Option to tax anti-avoidance: further examples of arrangements between landlords and tenants. Is there a provision of finance?
VATLP24750 – Option to tax anti-avoidance: further examples of arrangements between landlords and tenants. Is there a provision of finance?
The anti-avoidance test was introduced in 1997 and was designed to counter avoidance structures that had become common in the 1990s; however, its application does not require an avoidance motive to exist. The ways in which projects are financed have developed in the period since 1997. The examples below have been added to reflect a number of typical arrangements now commonly adopted.
A prospective tenant agrees to make an additional payment in order to get first option on a desirable building. The payment takes the form of a premium payable on completion of the lease.
The premium is further consideration for the lease and would not be treated as the provision of finance.
A tenant carries out work of a capital nature on the landlord’s building and receives payment from the landlord. Subject to application of normal supply rules, this may be viewed as simply a supply of construction services by the tenant to the landlord for a cash payment to the value of those supplies.
Despite the fact that payment flows from the landlord to the tenant, such an arrangement could still amount to a provision of finance, if either or both of the following apply:
- the amount paid is less than would be expected in a normal commercial arrangement (and no satisfactory explanation for why the payment is lower is provided), and/or
- there is an “abnormal time delay” before payment is made.
For the purposes of (2) above, HMRC would normally expect payment to be made promptly following the completion of the works. An example of what would be considered to be an“abnormal time delay” is:
- the tenant allows an excessively long period before requiring payment and is unable to provide a satisfactory commercial explanation for the delay. In such cases, it will be assumed that the funds that would have been used for paying for the services in question have been used, for a period at least, to finance the landlord’s development.
However, where the work is treated as a taxable supply (and a tax invoice is issued) and neither (1) or (2) above apply, this would not be considered a provision of finance.
A tenant carries out work of a capital nature on the landlord’s building. Subject to normal supply rules, this may be a taxable supply where the landlord allows a rent free period rather than making a payment for the works (barter).
This would not be seen as the provision of finance, as long as:
- the value of the rent free period reflects the value of the work undertaken by the tenant and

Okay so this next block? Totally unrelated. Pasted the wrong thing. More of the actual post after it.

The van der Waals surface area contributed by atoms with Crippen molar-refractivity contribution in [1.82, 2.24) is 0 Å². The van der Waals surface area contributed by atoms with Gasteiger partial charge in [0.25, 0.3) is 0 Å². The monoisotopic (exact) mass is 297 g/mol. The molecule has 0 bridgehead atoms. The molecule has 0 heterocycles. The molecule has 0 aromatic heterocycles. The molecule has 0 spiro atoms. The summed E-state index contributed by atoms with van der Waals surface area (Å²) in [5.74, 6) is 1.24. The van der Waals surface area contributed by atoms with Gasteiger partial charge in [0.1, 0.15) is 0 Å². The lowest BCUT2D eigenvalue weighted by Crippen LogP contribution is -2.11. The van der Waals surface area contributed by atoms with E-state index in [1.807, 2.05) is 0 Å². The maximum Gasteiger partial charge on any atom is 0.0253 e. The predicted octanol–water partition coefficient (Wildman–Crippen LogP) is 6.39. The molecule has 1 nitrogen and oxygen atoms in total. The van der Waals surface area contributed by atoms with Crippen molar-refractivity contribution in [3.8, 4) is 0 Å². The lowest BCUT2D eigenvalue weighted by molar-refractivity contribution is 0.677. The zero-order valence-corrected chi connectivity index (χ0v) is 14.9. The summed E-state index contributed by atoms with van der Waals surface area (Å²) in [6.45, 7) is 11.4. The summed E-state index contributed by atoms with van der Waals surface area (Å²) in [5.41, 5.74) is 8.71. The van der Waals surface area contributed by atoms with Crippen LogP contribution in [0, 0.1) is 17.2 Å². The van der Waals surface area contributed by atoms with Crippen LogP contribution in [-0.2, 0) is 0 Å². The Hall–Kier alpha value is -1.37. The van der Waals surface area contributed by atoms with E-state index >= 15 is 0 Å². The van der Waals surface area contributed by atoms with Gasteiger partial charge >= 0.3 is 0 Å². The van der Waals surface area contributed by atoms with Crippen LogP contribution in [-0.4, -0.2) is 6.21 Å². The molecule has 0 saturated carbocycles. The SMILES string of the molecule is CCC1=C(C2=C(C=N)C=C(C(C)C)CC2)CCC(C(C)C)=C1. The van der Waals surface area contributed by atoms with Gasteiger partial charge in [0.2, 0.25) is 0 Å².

- a tax invoice is issued by each party in respect of their supplies (Please note, the arrangements amount to a barter and the issue of a tax invoice ensures that a tenant making exempt supplies incurs sticking tax on the supply received for the rent free period).
Single or multiple payments are made by a tenant during construction in return for changes to the specification of the landlord’s building.
The tenant would not be seen as a development financier, as long as the payments are in return for taxable supplies and are consistent with normal commercial arrangements. For example, payments made “abnormally early” would not be seen as consistent with normal commercial arrangements and would therefore be construed as funding.
For the purposes of the above, HMRC would normally expect payment to be made after the completion of the works, unless the contract provides for stage payments. In particular, the following are examples of payments that could be considered as made “abnormally early”:
- any payment made before completion of the specified works, where the funds are used to pay for building costs other than the tenant’s changes.
- payments exceeding the cost of the modifications.
HMRC does not require any specific records to be kept to evidence the link between payments made and works carried out; however, developers are advised to ensure that there is an audit trail, particularly where those sums are material.
As for Example 4, however where reimbursement takes the form of a reduction in the rent free period.
This is not the provision of finance.
As for Example 4, however where reimbursement takes the form of higher rentals.
This is not the provision of finance.
As for Example 4, however where reimbursement takes the form of a single payment on the grant of the lease.
This is not the provision of finance, as long as the payment:
- is either consideration for a supply of construction services or for the supply of an interest in land in the form of a premium, and
- is not made abnormally early (as defined in example 4, but see below), and
- corresponds (as appropriate) to the value of the works undertaken or the market value of the lease.
Please note that as the payment in this example is made at the time of the grant of the lease, it is assumed that it is made at a time when construction has been completed. The single payment would not, therefore, be expected to be made abnormally early.
A landlord’s building requires dilapidations work. The prospective tenant agrees to carry out the required work in return for reimbursement by the landlord.
This would not normally be seen as the provision of finance, as the flow of funds is from the landlord to the tenant. Instead it would be a taxable supply by the tenant to the landlord. It is expected that in the majority of cases the payment would be made in advance of the work being carried out or would be staged according to the progress of the work done. However, where there is an abnormal time delay (as defined in example 2), between the work being undertaken and receipt of payment by the tenant, this would be construed as a “loan” to the landlord and therefore seen as the provision of finance.